5 reasons why Starcraft is the new Chess
Posted on May 26, 2014
Starcraft II is a Real Time Strategy (RTS) game where players build and defend fortifications in a top-down 3D world. It attracts a high degree of loyalty and commitment from the thousands of people who play in the official leagues. What is less well known is how similar it is to Chess, and why (although some have noted parallels before).
1. You can play against a computer, but it’s hardly worth it
Both Chess and Starcraft are playable as single-player: I remember computer chess back in the 80s, and even though as a kid I found it challenging, the computer really has limited strategies and power to play. So too with Starcraft, although it does have a better story! Both games are infinitely more challenging against a human opponent who can discern your personality and strategy, and adaptively strategize against you. This means almost infinite replayability as you are effectively playing a new game every time you compete against someone new.
2. It is the basis for massive tournaments
Some people ask, “What’s E-sports”? Competitive gaming arguably started in South Korea, where Starcraft II became so popular that tournaments began attracting massive crowds of spectators and where career gamers can earn six-figure salaries. Starcraft players across the world play in highly-structured leagues which require test matches against quality players to move through the leagues. This is serious play, and serious spectatorship – perhaps on a bigger scale than we’ve ever seen with Chess, powered by the intent and social media.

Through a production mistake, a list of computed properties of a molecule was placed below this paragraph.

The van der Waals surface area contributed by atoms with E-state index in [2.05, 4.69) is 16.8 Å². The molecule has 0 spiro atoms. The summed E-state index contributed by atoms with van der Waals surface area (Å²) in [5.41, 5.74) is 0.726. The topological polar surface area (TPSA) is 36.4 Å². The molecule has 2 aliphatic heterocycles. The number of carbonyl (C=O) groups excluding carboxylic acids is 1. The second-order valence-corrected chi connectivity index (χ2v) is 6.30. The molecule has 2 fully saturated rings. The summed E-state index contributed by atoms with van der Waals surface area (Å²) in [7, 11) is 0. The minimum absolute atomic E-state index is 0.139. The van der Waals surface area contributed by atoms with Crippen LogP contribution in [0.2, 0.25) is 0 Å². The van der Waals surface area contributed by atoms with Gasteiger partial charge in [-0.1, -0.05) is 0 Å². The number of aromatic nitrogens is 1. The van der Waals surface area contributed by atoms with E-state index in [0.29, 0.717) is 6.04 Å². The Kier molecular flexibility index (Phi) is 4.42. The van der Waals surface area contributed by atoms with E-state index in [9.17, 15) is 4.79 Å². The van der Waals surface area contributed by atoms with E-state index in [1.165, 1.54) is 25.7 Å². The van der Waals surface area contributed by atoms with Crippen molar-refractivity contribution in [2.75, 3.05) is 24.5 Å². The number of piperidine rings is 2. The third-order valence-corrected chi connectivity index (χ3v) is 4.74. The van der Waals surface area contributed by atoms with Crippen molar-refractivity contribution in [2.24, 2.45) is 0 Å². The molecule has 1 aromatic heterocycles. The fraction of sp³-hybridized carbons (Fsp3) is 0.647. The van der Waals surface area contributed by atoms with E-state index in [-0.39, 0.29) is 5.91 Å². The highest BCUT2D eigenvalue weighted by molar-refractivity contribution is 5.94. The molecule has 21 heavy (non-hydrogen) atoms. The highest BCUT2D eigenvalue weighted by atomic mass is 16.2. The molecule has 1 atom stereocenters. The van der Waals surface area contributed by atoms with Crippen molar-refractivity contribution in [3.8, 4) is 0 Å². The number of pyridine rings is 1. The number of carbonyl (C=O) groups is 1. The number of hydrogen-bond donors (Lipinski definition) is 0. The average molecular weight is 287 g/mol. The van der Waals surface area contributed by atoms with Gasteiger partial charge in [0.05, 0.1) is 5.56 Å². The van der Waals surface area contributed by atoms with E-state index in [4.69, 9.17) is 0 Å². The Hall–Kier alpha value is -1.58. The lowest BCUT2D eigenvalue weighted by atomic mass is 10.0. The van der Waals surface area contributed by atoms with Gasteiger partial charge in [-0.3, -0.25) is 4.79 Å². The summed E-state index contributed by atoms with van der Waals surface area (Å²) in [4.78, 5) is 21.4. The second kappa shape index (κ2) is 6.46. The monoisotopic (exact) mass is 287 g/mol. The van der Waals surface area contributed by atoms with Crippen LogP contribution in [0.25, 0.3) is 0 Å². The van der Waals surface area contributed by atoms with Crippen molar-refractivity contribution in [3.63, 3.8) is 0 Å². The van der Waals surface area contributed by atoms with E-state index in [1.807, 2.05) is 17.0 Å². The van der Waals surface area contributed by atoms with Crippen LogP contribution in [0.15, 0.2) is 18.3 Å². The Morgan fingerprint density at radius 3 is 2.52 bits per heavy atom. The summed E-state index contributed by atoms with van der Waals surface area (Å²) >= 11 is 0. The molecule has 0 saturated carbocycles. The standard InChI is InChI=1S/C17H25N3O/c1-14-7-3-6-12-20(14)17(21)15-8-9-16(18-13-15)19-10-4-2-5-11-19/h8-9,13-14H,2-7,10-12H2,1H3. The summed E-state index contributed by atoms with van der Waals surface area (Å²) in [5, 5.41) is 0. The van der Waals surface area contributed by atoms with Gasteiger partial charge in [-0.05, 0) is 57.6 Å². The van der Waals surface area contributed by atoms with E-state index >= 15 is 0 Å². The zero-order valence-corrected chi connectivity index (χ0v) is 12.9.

3. It involves zero luck
Many games involve some degree of luck: if there are dice, cards, a spinning wheel, or any randomised device (including digital) that introduces an element of chance, it dilutes the skills of players. However, both Starcraft and Chess start at an absolute baseline, and from the beginning every move and every omission shapes the outcome of the game. This means that skill, strategy and learning are particularly important where luck is not in the mix to act as the great leveller.
4. It is highly strategic
As suggested by the name of its genre (Real Time Strategy), Starcraft is highly strategic. Just like Chess, to successfully play Starcraft requires a sense of overall approach, be it aggressive, passive, stealthy, economic, military, or balanced. Of course, strategies must be fluid, and adaptable to the situation and opponent at hand. This overarching strategy needs to be combined with more local-level tactics, and immediate responsiveness in a particular situation and context (i.e. supporting an ally or being attacked by enemy units).
5. It is now understood as an even better site for studying cognitive activity
Simply watching a game of Starcraft II will convince you of the thinking capacity required to play successfully (not to mention fine motor skills). However, some researchers are now observing Starcraft II players instead of Chess players in order to study expertise, or what (cognitively) distinguishes between average players and highly successful ones. In short, experts are more able to complete a high numb of actions per minute (APM) and keep their attention on a wide range of game elements. Of course, this makes the playing of Starcraft II an activity that is highly learnable, and of interest to researchers who want to explore all the factors that contribute to good learning.
So there you have it: Starcraft and Chess are even more similar than you may have thought. File this under ‘video game achieving cultural status based on accepted formats’. Which do you prefer: Starcraft or Chess? Comment below!